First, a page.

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How Muhammad Ali Went Several Rounds with Parkinson’s Disease

By Jennifer Thompson, 9:00 am on

No matter how good any modern day boxer is, fans of the sport will always compare him or her to Muhammad Ali. Earning the nickname “The Greatest”, he was a heavyweight champion, won an Olympic gold medal and was dubbed “Sportsman of the Century” by Sports Illustrated. During the later part of his career, he began experiencing some unusual symptoms that would later lead doctors to diagnose him with Parkinson’s. He was in his early 40s when he went public with the news, but he would never let it define him. Instead, he would go on to inspire numerous seniors and their Nashville home caregivers to live life to the fullest in spite of the disease.

Even after receiving the diagnosis, he committed his time and energy to inspiring people to be kind and fight in the face of adversity. Ali used his influence to speak privately with Saddam Hussein about releasing 15 American hostages before the start of the Gulf War. Although it wasn’t a popular decision, he was successful in his efforts. Not only was Ali a humanitarian, but he became an accomplished author. Though he had a difficult time using his hands, it didn’t stop him from writing his own autobiography. The book later became a nationwide bestseller. Ali would go on to surprise people around the world by returning to the 1996 Olympic opening ceremony to light the torch with a trembling hand.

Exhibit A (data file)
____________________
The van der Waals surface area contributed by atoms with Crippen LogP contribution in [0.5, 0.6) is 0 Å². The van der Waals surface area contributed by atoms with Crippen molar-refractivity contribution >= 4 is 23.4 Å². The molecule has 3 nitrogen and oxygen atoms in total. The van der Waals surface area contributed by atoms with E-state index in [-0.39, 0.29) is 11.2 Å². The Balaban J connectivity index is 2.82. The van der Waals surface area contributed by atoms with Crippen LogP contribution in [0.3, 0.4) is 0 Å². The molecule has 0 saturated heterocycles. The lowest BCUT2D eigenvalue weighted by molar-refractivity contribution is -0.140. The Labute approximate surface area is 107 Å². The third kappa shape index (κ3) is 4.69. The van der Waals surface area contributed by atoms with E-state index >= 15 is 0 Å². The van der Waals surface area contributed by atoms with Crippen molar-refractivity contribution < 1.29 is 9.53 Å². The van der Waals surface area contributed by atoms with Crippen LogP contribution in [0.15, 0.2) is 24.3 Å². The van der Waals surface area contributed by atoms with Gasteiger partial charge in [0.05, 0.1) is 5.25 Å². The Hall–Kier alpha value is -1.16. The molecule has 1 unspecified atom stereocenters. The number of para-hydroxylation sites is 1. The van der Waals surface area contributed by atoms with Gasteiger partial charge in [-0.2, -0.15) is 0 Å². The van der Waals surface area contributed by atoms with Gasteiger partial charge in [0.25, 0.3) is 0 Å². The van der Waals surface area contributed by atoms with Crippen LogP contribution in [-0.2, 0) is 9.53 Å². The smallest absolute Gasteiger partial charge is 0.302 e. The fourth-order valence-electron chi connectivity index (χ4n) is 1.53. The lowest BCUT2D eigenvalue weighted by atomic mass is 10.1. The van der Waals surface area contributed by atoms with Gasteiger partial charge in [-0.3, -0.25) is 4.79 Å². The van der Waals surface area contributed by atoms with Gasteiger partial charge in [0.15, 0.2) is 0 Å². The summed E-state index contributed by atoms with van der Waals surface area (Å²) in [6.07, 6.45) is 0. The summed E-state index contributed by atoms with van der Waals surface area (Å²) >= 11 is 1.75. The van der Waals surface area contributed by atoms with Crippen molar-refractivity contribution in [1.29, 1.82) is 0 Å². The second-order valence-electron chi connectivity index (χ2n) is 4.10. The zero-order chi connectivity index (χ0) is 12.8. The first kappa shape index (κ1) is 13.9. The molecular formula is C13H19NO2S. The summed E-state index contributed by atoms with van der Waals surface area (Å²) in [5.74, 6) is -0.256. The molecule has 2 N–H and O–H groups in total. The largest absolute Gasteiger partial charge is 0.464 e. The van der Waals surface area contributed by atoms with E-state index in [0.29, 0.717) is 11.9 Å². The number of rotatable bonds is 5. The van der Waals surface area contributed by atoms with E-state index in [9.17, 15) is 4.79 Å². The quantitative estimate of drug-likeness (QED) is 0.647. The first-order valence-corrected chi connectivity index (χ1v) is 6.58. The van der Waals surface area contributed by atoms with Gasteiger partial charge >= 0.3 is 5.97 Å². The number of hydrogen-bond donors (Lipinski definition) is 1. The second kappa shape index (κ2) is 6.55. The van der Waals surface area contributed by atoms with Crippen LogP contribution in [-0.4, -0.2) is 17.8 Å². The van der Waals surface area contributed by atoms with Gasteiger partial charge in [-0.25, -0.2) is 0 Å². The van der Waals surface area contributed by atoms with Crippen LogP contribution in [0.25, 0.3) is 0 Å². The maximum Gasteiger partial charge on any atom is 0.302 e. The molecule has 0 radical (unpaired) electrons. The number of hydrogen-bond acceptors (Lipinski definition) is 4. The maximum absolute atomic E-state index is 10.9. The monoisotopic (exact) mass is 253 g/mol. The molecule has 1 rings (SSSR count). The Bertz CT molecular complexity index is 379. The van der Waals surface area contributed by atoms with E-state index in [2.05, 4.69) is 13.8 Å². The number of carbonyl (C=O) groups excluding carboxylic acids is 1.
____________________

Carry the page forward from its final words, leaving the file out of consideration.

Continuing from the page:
The rapid progression of Parkinson’s disease left Ali feeling confused and frail at times, but he made certain that fans knew he would keep fighting the good fight. When he appeared at the 2012 Olympics, his wife helped him stand as he waved the Olympic flag proudly in the air, letting all who saw know that he may have been down but he wasn’t out. Though Ali passed away in June of 2016, he was able to raise millions of dollars for Parkinson’s research and even opened up the Muhammad Ali Parkinson Center in Phoenix, AZ, to help people all over the world seek treatment and support while managing PD.

If Muhammad Ali taught us anything, it’s that seniors with Parkinson’s disease can still lead full and active lives. Help your loved one accomplish this goal by calling Nashville Home Care Assistance at (615) 656-4999. As a leading provider of at-home care, we customize care plans to help seniors with PD live with their disease with grace and dignity. In addition to encouraging emotional wellbeing, our professional caregivers help seniors with numerous tasks including mobility training, grooming, bathing, and more. Schedule a complimentary consultation today to learn how we can help your loved one.